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Jugjugg Jeeyo Movie Review: Back to basics/B’wood

Updated on: 25 June,2022 11:38 AM IST  |  Mumbai
Mayank Shekhar | mayank.shekhar@mid-day.com

The flop movie playing in the hall is Kalank. And I just wondered for a sec what this father might feel, about a lookalike of his son, playing the hero in the film that he’s taken him to watch

Jugjugg Jeeyo Movie Review: Back to basics/B’wood

A still from the film

Jugjugg Jeeyo
U/A: Family, drama
Dir: Raj Mehta
Cast: Varun Dhawan, Anil Kapoor, Neetu Kapoor, Kiara Advani

This film is what you’d call the quintessential ‘family entertainer’, to be watched by the desi family-unit, boodhe, bachche, jawan — not necessarily in separate corners of the cinema hall. And yet the theme is totally adult. In the sense that it deals with divorce and infidelity, old-age infatuation, and young-love destroyed. 

The treatment may well be that of a sex comedy. And yet at no point does the picture feel cheap-assed, salacious, even with lines on ‘tharak’ (horniness) — never devolving into a Dil Ka Doctor type sex farce. This probably has a lot to do with the director (Raj Mehta), and the camera’s gaze. 

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It’s also the story of a father and son — both of whom are simultaneously seeking divorce from their wives. The father, at a pivotal scene in this picture, takes his son along to a movie theatre, to reveal something of utmost importance. The hall is empty. 

The flop movie playing in the hall is Kalank. And I just wondered for a sec what this father might feel, about a lookalike of his son, playing the hero in the film that he’s taken him to watch! 

Anil Kapoor plays the dad. His son is Varun Dhawan, the lead in Kalank, right? This is of course a self-referential/meta moment in this movie. Like Kalank, Jugjugg Jeeyo is a Dharma production, perhaps their first theatrical release since the pandemic. They premiered even a full-on war movie (Shershaah), and one headlined by 
Deepika Padukone (Gehraiyaan), directly on OTT, right before this. 

In that vein, this is designed as a pretty, paisa-vasool kinda massy entertainer. To what extent is it inclusive/exciting enough to draw in crowds nationally, of course, is none of our business, as regular viewers. 

In a very ‘Govinda’ way that comes so naturally to him, Dhawan plays a callow fellow called Kuku, a bouncer at a nightclub. He perennially waits to get wasted (or otherwise), before breaking into long dialogue-baazi, only when he’s in public, at a courtroom, or a wedding banquet! 

The Deepika-like luminous, but altogether reserved, Kiara Advani, is his wife in a loveless marriage, while the couple must pretend things are fine between them — for the family they’re visiting back home over a big, fat, desi wedding. 

The story starts off in Patiala, heads over to ‘Kanayda’, and back to Patiala, for multiple pegs of rich, urban Punjab. For, what is the biggest subset of Bollywood, if not Punjabi-regional going mainstream — the other subset lately comprising the Uttar Pradesh small-town movies, no?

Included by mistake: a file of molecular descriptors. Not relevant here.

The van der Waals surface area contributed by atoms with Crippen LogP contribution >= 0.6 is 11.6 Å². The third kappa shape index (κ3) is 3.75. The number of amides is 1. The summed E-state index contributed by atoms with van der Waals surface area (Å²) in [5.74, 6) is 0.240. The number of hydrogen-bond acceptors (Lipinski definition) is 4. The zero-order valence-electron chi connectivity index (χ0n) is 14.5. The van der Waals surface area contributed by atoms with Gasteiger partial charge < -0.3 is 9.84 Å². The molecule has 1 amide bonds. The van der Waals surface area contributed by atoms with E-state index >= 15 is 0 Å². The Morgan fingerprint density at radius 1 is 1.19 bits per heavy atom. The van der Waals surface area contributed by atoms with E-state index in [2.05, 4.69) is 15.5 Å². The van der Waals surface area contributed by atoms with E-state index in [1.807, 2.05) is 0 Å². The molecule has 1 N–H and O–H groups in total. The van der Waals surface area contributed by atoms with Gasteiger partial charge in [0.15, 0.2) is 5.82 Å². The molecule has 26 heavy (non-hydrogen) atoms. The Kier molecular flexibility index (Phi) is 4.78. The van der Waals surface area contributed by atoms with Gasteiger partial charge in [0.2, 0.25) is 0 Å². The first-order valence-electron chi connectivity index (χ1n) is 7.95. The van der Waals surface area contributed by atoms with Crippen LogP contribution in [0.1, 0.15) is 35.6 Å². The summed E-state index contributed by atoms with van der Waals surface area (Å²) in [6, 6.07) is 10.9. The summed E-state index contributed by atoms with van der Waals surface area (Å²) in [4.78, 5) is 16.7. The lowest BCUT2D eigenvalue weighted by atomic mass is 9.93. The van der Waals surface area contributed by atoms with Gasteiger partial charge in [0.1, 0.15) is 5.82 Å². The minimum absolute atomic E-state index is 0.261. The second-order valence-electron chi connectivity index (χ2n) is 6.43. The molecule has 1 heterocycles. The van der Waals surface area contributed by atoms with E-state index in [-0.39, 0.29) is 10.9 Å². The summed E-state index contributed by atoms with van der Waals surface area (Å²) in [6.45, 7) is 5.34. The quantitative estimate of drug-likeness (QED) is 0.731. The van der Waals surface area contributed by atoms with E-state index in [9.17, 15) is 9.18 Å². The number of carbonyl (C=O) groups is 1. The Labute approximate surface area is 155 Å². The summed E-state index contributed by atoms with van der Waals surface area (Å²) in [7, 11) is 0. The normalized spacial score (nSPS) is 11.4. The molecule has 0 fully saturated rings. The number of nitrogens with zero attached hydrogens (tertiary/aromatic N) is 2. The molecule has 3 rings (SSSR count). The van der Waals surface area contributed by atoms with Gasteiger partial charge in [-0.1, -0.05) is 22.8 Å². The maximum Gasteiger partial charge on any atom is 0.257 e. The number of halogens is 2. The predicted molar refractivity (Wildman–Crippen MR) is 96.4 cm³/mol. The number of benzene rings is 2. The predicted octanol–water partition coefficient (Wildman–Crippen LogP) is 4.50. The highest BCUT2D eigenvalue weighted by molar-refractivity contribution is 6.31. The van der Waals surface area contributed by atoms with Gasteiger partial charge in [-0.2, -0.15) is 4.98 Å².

Between the two, Punjabi drunken fun is obviously far more viscerally entertaining — fellows yelling ‘hadippa’ for a background score, the soundtrack comprising every Punjabi genre, from hip-hop, dance, even bhajan, to the semi-classical ‘tappa’ — between gags, after gags.

Really, what’s there not to love in a film going back to basics, or ‘Bollywood’, as it were. What do I mean by that, essentially? Foremost, the music, as you can tell. 

It’s been a while since we simply tapped feet in a theatre, pretty much all through. I don’t get why Bollywood soundtracks aren’t heavily promoted as they used to be in the past — so you don’t have to discover tracks, along with a movie. I know the fairly average dance number ‘Naach Punjaban’ here is originally by the Pakistani, Abrar Ul Haq. 

But since you might miss it, let me call your attention to the superior, slow, sombre song, ‘Tum jo gaye’ within the first 20 minutes of this film. Full disclosure: It’s composed by Pozy, one of Bombay’s best guitarists in the indie scene, and my childhood friend. Also the reason I’ve been humming it for almost a year. Glad it’s out.

Coming back to the picture per se, where everyone deliberately plays it up for the laughs — it’s really the interplay between the four lead characters that makes it work.
The warm, genteel Neetu Kapoor provides it the dramatic centre. Looking at her ace scenes with long passages, it’s a loss to humanity that we’re seeing her in a film after almost a decade, and that we lost her from the screen at her prime in the early ’80s. 

The one more obviously overpowering this show, no points for guessing, is Anil Kapoor, 65, indisputably India’s youngest sexagenarian. If 60s, in his case, is indeed the new 40s — it’s not a surprise that a mid-life crisis must visit a character played by him in a film. Which is probably why he agreed to play a proper ‘Bollywood dad’! 

It’s just that this is also such a fantastic plot-driven script (Rishabh Sharma), that it’s hard to accurately tell the motivations of characters, in terms of why they do, what they do — Anil’s is the hardest to get. 

Should it have remained a cranked up, sex-com alone, and this dad would make more sense then? Maybe. Does the film seem too verbose at the same time, explaining itself on occasion? Surely. 

Can you tell the twists beforehand, though? I couldn’t. Does the gag-fest work, pretty much all through then? Hell, yeah. Could so do with this frivolous, corny fluff, chuckling in a dark hall. Have missed this sorta stuff for long, man!

Also Read: Neetu Kapoor gets emotional at 'Jug Jugg Jeeyo' trailer launch: I wish Chintuji was here

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